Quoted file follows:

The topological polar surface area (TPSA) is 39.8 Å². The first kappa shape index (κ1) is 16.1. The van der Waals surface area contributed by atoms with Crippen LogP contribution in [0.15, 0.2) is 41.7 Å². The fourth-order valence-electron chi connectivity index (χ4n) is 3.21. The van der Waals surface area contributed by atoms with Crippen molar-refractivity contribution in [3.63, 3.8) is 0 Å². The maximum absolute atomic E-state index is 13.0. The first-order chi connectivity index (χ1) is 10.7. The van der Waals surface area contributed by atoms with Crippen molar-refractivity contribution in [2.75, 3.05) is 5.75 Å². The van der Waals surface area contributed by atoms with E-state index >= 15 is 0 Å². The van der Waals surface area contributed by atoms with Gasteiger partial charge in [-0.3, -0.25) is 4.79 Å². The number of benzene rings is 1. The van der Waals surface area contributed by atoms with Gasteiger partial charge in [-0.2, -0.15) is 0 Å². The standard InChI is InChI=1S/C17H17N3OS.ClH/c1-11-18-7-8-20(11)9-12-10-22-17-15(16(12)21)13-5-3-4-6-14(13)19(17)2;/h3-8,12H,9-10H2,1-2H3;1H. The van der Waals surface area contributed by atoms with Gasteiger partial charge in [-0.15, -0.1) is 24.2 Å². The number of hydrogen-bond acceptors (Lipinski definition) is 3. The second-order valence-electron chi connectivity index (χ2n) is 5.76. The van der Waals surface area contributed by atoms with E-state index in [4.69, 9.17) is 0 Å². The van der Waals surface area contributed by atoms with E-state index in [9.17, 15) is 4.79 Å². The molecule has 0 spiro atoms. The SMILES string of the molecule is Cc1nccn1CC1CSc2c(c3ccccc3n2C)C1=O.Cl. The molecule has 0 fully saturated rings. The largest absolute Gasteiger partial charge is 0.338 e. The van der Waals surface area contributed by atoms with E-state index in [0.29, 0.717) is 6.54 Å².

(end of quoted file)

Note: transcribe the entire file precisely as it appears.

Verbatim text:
The topological polar surface area (TPSA) is 39.8 Å². The first kappa shape index (κ1) is 16.1. The van der Waals surface area contributed by atoms with Crippen LogP contribution in [0.15, 0.2) is 41.7 Å². The fourth-order valence-electron chi connectivity index (χ4n) is 3.21. The van der Waals surface area contributed by atoms with Crippen molar-refractivity contribution in [3.63, 3.8) is 0 Å². The maximum absolute atomic E-state index is 13.0. The first-order chi connectivity index (χ1) is 10.7. The van der Waals surface area contributed by atoms with Crippen molar-refractivity contribution in [2.75, 3.05) is 5.75 Å². The van der Waals surface area contributed by atoms with E-state index >= 15 is 0 Å². The van der Waals surface area contributed by atoms with Gasteiger partial charge in [-0.3, -0.25) is 4.79 Å². The number of benzene rings is 1. The van der Waals surface area contributed by atoms with Gasteiger partial charge in [-0.2, -0.15) is 0 Å². The standard InChI is InChI=1S/C17H17N3OS.ClH/c1-11-18-7-8-20(11)9-12-10-22-17-15(16(12)21)13-5-3-4-6-14(13)19(17)2;/h3-8,12H,9-10H2,1-2H3;1H. The van der Waals surface area contributed by atoms with Gasteiger partial charge in [-0.15, -0.1) is 24.2 Å². The number of hydrogen-bond acceptors (Lipinski definition) is 3. The second-order valence-electron chi connectivity index (χ2n) is 5.76. The van der Waals surface area contributed by atoms with E-state index in [4.69, 9.17) is 0 Å². The van der Waals surface area contributed by atoms with E-state index in [9.17, 15) is 4.79 Å². The molecule has 0 spiro atoms. The SMILES string of the molecule is Cc1nccn1CC1CSc2c(c3ccccc3n2C)C1=O.Cl. The molecule has 0 fully saturated rings. The largest absolute Gasteiger partial charge is 0.338 e. The van der Waals surface area contributed by atoms with E-state index in [0.29, 0.717) is 6.54 Å².